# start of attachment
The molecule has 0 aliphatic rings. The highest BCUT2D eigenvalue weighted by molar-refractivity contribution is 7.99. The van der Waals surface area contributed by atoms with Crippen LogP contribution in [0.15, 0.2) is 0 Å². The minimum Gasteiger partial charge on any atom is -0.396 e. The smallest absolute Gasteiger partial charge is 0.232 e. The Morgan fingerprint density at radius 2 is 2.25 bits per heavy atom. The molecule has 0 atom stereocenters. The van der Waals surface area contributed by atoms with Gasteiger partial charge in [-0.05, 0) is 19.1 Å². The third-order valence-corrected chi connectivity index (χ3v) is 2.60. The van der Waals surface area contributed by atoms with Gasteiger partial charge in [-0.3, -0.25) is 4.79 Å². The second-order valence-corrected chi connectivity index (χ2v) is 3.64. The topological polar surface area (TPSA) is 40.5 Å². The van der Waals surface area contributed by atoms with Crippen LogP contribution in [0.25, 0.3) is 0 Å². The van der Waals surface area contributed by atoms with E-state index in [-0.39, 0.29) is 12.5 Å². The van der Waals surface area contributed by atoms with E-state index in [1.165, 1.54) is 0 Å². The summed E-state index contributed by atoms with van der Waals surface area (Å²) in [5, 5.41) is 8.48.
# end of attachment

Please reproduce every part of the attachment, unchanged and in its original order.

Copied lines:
The molecule has 0 aliphatic rings. The highest BCUT2D eigenvalue weighted by molar-refractivity contribution is 7.99. The van der Waals surface area contributed by atoms with Crippen LogP contribution in [0.15, 0.2) is 0 Å². The minimum Gasteiger partial charge on any atom is -0.396 e. The smallest absolute Gasteiger partial charge is 0.232 e. The Morgan fingerprint density at radius 2 is 2.25 bits per heavy atom. The molecule has 0 atom stereocenters. The van der Waals surface area contributed by atoms with Gasteiger partial charge in [-0.05, 0) is 19.1 Å². The third-order valence-corrected chi connectivity index (χ3v) is 2.60. The van der Waals surface area contributed by atoms with Gasteiger partial charge in [-0.3, -0.25) is 4.79 Å². The second-order valence-corrected chi connectivity index (χ2v) is 3.64. The topological polar surface area (TPSA) is 40.5 Å². The van der Waals surface area contributed by atoms with Crippen LogP contribution in [0.25, 0.3) is 0 Å². The van der Waals surface area contributed by atoms with E-state index in [-0.39, 0.29) is 12.5 Å². The van der Waals surface area contributed by atoms with E-state index in [1.165, 1.54) is 0 Å². The summed E-state index contributed by atoms with van der Waals surface area (Å²) in [5, 5.41) is 8.48.